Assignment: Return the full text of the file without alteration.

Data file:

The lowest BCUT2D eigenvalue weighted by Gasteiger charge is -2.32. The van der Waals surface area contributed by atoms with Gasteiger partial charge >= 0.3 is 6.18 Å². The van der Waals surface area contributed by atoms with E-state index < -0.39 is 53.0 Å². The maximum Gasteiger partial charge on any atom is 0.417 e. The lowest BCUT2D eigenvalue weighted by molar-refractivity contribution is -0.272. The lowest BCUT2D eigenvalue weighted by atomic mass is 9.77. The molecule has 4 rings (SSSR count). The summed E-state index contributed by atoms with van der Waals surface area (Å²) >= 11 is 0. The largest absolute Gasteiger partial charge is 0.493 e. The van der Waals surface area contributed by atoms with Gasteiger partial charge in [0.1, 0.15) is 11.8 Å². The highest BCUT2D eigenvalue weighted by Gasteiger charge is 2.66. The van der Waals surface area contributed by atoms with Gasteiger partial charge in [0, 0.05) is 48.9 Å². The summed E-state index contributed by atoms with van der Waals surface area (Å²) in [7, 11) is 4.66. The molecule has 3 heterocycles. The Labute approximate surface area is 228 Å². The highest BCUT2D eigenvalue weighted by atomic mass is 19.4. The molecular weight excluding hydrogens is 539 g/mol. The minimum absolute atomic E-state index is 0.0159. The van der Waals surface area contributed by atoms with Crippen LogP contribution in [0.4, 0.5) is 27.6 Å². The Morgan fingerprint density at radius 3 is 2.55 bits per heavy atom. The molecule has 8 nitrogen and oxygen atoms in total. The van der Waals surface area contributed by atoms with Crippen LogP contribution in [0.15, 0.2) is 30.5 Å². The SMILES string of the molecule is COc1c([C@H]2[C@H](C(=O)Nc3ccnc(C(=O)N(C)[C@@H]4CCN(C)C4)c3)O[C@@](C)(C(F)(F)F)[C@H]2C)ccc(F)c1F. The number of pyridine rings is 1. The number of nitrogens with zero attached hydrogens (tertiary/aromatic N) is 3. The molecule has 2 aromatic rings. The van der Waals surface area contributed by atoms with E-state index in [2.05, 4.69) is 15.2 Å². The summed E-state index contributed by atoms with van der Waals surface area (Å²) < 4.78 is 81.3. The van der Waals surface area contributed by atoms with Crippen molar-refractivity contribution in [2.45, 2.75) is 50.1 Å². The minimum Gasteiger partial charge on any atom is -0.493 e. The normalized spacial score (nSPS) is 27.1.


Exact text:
The lowest BCUT2D eigenvalue weighted by Gasteiger charge is -2.32. The van der Waals surface area contributed by atoms with Gasteiger partial charge >= 0.3 is 6.18 Å². The van der Waals surface area contributed by atoms with E-state index < -0.39 is 53.0 Å². The maximum Gasteiger partial charge on any atom is 0.417 e. The lowest BCUT2D eigenvalue weighted by molar-refractivity contribution is -0.272. The lowest BCUT2D eigenvalue weighted by atomic mass is 9.77. The molecule has 4 rings (SSSR count). The summed E-state index contributed by atoms with van der Waals surface area (Å²) >= 11 is 0. The largest absolute Gasteiger partial charge is 0.493 e. The van der Waals surface area contributed by atoms with Gasteiger partial charge in [0.1, 0.15) is 11.8 Å². The highest BCUT2D eigenvalue weighted by Gasteiger charge is 2.66. The van der Waals surface area contributed by atoms with Gasteiger partial charge in [0, 0.05) is 48.9 Å². The summed E-state index contributed by atoms with van der Waals surface area (Å²) in [7, 11) is 4.66. The molecule has 3 heterocycles. The Labute approximate surface area is 228 Å². The highest BCUT2D eigenvalue weighted by atomic mass is 19.4. The molecular weight excluding hydrogens is 539 g/mol. The minimum absolute atomic E-state index is 0.0159. The van der Waals surface area contributed by atoms with Crippen LogP contribution in [0.4, 0.5) is 27.6 Å². The Morgan fingerprint density at radius 3 is 2.55 bits per heavy atom. The molecule has 8 nitrogen and oxygen atoms in total. The van der Waals surface area contributed by atoms with Crippen LogP contribution in [0.15, 0.2) is 30.5 Å². The SMILES string of the molecule is COc1c([C@H]2[C@H](C(=O)Nc3ccnc(C(=O)N(C)[C@@H]4CCN(C)C4)c3)O[C@@](C)(C(F)(F)F)[C@H]2C)ccc(F)c1F. The number of pyridine rings is 1. The number of nitrogens with zero attached hydrogens (tertiary/aromatic N) is 3. The molecule has 2 aromatic rings. The van der Waals surface area contributed by atoms with E-state index in [2.05, 4.69) is 15.2 Å². The summed E-state index contributed by atoms with van der Waals surface area (Å²) < 4.78 is 81.3. The van der Waals surface area contributed by atoms with Crippen molar-refractivity contribution in [2.45, 2.75) is 50.1 Å². The minimum Gasteiger partial charge on any atom is -0.493 e. The normalized spacial score (nSPS) is 27.1.